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Old 03-21-2016, 01:03 PM   #189
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Re: Online Bootcamp or Physical Classroom?

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Not a masters; more like an Associate degree I suppose.
You have a bachelor's degree already right? If that's the case I think it's better to do a bootcamp or a master's. There's not a lot of point in paying for an associate degree if you already have a bachelor's, unless you want the classroom experience. I guess it's fine if you just want to take classes and don't care about getting a degree or anything.

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Given that I have very little education/experience that is at all relevant to CS, I'm choosing a course of study that focuses more on applied programming rather than theory-based CS material (though my program will also include some of this). The university-level Masters and post-bacc degrees I was looking into seemed to all include more "advanced" math than I was comfortable taking on.

Ultimately, my goal is just to get out into the industry ASAP and start building experience; I'm not that concerned with pay or prestige at this point. Being 30 with a long resume gap, I figure the sooner I can start adding stuff to my resume, the better. I hope I've got this stuff right and am not just wandering down a hopeless path.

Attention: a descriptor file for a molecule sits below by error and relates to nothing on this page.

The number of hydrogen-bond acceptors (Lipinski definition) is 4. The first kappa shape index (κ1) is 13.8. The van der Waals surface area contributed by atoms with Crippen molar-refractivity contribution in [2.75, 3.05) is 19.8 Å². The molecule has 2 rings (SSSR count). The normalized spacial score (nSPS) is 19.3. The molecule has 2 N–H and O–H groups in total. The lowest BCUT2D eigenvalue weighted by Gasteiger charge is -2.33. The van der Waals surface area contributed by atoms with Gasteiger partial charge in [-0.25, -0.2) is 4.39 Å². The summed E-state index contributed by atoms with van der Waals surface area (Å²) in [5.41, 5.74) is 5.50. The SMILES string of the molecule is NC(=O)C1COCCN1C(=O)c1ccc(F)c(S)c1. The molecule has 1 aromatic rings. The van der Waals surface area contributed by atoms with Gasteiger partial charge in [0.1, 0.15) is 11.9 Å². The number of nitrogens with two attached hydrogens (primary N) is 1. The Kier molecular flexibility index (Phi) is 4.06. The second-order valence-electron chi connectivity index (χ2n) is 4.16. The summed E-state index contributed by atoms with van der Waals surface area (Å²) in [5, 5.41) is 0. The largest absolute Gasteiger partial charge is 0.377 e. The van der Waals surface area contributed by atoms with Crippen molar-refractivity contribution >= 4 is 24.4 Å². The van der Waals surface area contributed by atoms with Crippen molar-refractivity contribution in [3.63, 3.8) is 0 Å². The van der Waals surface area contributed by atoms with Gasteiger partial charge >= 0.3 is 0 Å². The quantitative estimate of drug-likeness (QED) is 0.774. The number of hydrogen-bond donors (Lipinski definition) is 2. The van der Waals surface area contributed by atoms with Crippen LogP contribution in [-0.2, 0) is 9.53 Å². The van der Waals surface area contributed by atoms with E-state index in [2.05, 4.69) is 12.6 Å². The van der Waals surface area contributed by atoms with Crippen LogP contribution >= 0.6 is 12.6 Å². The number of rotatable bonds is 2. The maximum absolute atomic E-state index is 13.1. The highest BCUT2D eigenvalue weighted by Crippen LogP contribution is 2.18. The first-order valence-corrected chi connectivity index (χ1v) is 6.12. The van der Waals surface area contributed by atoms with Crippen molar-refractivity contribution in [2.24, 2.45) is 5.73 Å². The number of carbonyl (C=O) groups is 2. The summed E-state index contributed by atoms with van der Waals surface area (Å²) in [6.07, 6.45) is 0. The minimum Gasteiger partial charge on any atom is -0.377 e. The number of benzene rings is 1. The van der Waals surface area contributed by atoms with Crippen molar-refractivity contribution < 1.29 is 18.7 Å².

All of this seems to scream bootcamp to me. The main things that are useful about college-type courses as opposed to bootcamp is CS theory and math. If you don't want that, I think bootcamps do a better job of teaching skills that are immediately useful in the industry.
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Old 03-21-2016, 01:12 PM   #190
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Re: Online Bootcamp or Physical Classroom?

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I'd also go through through Ruby Koans, and work some of the problems at exercism.io. If you want someone to look at your Ruby code sometime send me a pm, I work at a very well known Rails consultancy and we try to work with people in the Ruby community on a regular basis.
I'd actually started on ruby koans, but there's so little instruction or teaching that I kinda gave up after I realized I was looking up answers more than learning anything.

Like, they have some namespacing solution early on that, if you don't understand what namespaces are, you'd have no way of figuring out what they want.

Maybe I was approaching Ruby wrong way, but there wasn't any indication of another way to do them. :shrug:
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Old 03-21-2016, 01:17 PM   #191
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Re: Online Bootcamp or Physical Classroom?

Computer science degree or software engineering degree?
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Old 03-21-2016, 01:32 PM   #192
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Re: Online Bootcamp or Physical Classroom?

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Computer science degree or software engineering degree?